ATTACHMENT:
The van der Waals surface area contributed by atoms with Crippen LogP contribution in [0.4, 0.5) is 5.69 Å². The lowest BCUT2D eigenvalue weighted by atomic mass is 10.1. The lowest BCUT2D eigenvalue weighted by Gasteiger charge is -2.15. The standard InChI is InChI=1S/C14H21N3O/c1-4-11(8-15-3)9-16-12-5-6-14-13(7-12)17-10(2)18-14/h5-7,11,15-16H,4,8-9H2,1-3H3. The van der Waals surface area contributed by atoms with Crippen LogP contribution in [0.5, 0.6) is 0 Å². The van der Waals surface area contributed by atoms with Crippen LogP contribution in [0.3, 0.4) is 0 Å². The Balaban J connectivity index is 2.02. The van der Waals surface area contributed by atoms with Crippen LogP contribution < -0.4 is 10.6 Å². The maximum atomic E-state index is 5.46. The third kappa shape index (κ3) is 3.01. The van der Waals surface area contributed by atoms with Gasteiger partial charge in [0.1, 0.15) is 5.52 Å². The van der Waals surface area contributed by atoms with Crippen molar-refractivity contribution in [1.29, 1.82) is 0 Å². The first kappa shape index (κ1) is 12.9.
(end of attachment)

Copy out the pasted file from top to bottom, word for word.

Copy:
The van der Waals surface area contributed by atoms with Crippen LogP contribution in [0.4, 0.5) is 5.69 Å². The lowest BCUT2D eigenvalue weighted by atomic mass is 10.1. The lowest BCUT2D eigenvalue weighted by Gasteiger charge is -2.15. The standard InChI is InChI=1S/C14H21N3O/c1-4-11(8-15-3)9-16-12-5-6-14-13(7-12)17-10(2)18-14/h5-7,11,15-16H,4,8-9H2,1-3H3. The van der Waals surface area contributed by atoms with Crippen LogP contribution in [0.5, 0.6) is 0 Å². The van der Waals surface area contributed by atoms with Crippen LogP contribution in [0.3, 0.4) is 0 Å². The Balaban J connectivity index is 2.02. The van der Waals surface area contributed by atoms with Crippen LogP contribution < -0.4 is 10.6 Å². The maximum atomic E-state index is 5.46. The third kappa shape index (κ3) is 3.01. The van der Waals surface area contributed by atoms with Gasteiger partial charge in [0.1, 0.15) is 5.52 Å². The van der Waals surface area contributed by atoms with Crippen molar-refractivity contribution in [1.29, 1.82) is 0 Å². The first kappa shape index (κ1) is 12.9.